In the grand scheme of things, Silent Night makes for a largely unremarkable Horror film. Yet it's cliché Horror done very well and it's not entirely a product made completely of its angle. To be sure, though, the presence of a Santa slayer gives the movie a gimmick and an edge beyond the usual "masked killer" Slasher flick. Nevertheless, the film dabbles in those intangibles normally reserved for "better" movies, not recycled Horror junk. There's quality characterization, acceptable if not unoriginal bad guy motivation, and slick filmmaking all contributing to a movie that knows its place and efforts to elevate itself to the top of that place and not beyond the confines of its comfortable, acceptable, and expected restraints. It's brutally violent -- more so than many of its kind -- and features the requisite T&A, but there's also relatable character moments, fine character interaction, and a believable small town atmosphere that makes the movie a bit more intimate than are those more generic Slashers that seemingly choose random people and settings and killers and hope for the best when they're intermixed on the screen. Silent Night betters the original Silent Night, Deadly Night and, while it's not on the same par and level of intensity of Miller's wonderful The Aggression Scale, it makes for an energized, fast-paced, and entertaining Holiday-themed Horror escapist film.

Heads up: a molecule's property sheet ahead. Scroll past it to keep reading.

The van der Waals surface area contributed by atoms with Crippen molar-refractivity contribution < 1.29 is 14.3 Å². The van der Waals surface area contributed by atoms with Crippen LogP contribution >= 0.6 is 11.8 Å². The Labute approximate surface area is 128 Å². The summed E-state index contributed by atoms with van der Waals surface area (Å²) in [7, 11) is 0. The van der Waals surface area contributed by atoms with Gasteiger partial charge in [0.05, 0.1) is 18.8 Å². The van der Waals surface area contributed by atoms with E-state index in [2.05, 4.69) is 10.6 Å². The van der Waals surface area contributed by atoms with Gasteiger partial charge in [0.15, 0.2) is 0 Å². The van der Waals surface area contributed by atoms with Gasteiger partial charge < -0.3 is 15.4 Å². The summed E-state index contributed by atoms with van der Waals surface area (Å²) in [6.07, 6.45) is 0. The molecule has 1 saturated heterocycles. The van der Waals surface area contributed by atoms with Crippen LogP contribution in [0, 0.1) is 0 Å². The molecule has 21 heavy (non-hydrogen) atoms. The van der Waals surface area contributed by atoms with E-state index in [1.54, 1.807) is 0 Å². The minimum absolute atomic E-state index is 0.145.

Better, Silent Night manages to maintain an air of mystery and a rather quick pacing even as it runs the gamut of police procedural elements and those handful of scenes in which characters are introduced for the sole purpose of knocking them off. The film never goes too far without a kill or at least showing a looming figure with ax in hands and ready to split some heads. Weaker-stomached viewers will want to stay far away; there's an excess of violence that's shown in all of its nastiness, including severed limbs, split heads, and various impalements. It's not a pretty sight, but connoisseurs of the finest Horror movie gore will certainly get their money's worth with Silent Night. On the other end of the spectrum, the film delivers suitably moody atmosphere, beginning with a rather beautifully composed scene of a victim tied up with Christmas lights. The picture maintains an air of intensity and smooth technical craftsmanship that manages to aid in heightening a movie that, at its core, could have earned a passing grade with less attention paid to ambiance and style but that excels considering its embracing of detail, character, and on-screen technical excellence. Silent Night rounds into form with a few good performances, notably from lead Jaime King who emotionally absorbs herself into character and pulls off a wounded and frightened but determined heroine as well as or better than any similar lead in recent Slasher history.